A distinctive characteristic of our work for children includes our recognition that a stable place to live not only improves children’s physical health but also their emotional well-being, giving them the chance to make the most of educational opportunities and thus excel into adulthood. Our Orphans and Vulnerable Children (OVC) programs help children like teenager Chief Chimaliro, who had watched in despair as his father died of cholera, his younger sister died of malaria, and his younger brother suffered stomach problems that eventually led to his death. All were preventable diseases. Four years ago, Chief and his only remaining family — mother Annie and sister Susan — qualified for a house through our OVC program in Malawi. Since moving into that simple, durable house with adequate water and sanitation facilities, the Chimaliro family has not suffered any illness. Further, Chief has been able to focus on farming, so he doesn’t have to leave his family for long stretches to find menial work elsewhere. He now dreams of going to vocational school and becoming an auto mechanic. Launched in 2010, the OVC program focuses not only on providing decent housing but also on encouraging new livelihoods for families most at risk.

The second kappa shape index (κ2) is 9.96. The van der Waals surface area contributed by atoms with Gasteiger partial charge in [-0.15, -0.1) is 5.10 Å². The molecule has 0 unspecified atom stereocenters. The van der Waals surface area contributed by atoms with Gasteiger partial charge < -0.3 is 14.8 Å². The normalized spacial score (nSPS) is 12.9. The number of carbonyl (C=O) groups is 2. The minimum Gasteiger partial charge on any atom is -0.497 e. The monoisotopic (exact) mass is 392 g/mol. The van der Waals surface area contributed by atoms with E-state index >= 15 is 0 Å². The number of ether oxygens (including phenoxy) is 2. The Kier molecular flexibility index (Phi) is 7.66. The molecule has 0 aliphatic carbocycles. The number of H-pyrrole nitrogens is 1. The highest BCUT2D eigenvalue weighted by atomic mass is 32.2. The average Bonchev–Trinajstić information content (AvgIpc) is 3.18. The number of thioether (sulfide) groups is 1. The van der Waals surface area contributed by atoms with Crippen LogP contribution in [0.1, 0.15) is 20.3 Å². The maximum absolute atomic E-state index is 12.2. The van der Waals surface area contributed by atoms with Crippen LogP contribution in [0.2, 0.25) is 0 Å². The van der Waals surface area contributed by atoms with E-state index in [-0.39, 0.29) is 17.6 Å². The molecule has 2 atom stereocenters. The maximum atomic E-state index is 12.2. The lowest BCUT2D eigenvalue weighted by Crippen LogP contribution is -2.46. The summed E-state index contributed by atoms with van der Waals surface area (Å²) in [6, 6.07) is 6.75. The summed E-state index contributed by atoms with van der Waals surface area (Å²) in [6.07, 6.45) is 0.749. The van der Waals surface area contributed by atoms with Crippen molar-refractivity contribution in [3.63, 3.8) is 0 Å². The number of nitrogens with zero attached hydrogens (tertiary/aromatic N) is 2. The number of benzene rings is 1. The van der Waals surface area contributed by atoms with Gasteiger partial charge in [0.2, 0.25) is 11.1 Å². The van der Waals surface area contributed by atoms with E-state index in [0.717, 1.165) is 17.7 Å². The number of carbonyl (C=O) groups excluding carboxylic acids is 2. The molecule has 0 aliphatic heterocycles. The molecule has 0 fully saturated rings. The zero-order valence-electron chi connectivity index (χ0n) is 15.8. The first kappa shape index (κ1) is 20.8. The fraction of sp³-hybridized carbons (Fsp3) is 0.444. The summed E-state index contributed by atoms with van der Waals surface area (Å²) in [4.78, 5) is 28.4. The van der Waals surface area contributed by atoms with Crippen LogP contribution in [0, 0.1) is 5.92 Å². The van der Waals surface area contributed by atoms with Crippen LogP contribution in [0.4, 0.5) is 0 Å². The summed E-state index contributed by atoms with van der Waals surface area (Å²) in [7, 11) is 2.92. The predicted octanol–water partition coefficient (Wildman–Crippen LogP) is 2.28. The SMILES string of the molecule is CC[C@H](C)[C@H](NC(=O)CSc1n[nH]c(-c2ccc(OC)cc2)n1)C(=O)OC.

Through 2015, Habitat for Humanity has committed to work for child survival and health by building safe, decent affordable houses around the world, upgrading homes with low-income families through programs such as our microfinance initiative, and advocating for systems and policies that promote access to all factors that housing requires, as well as sustainable cities and human settlements. In the 38 years since Habitat was founded, thousands more children around the world have grown up in safe, affordable homes and changed the predictable trajectory of life in poverty. We will continue to provide such homes through a growing number of global programs and local initiatives in the decades ahead.
IntraHealth International contributes to child survival and healthy children in the following ways: IntraHealth improves the health and well-being of all people, especially the youngest and most vulnerable, living in the countries and communities where we work. We empower health workers throughout the world to better serve their communities by improving their performance and strengthening the systems in which they work. For more than 35 years, we have been a leader in innovative, effective strategies to improve the health and wellbeing of women and children, partnering with governments, civil society, and the private sector to ensure the equitable delivery of high-quality maternal, newborn, and child health services.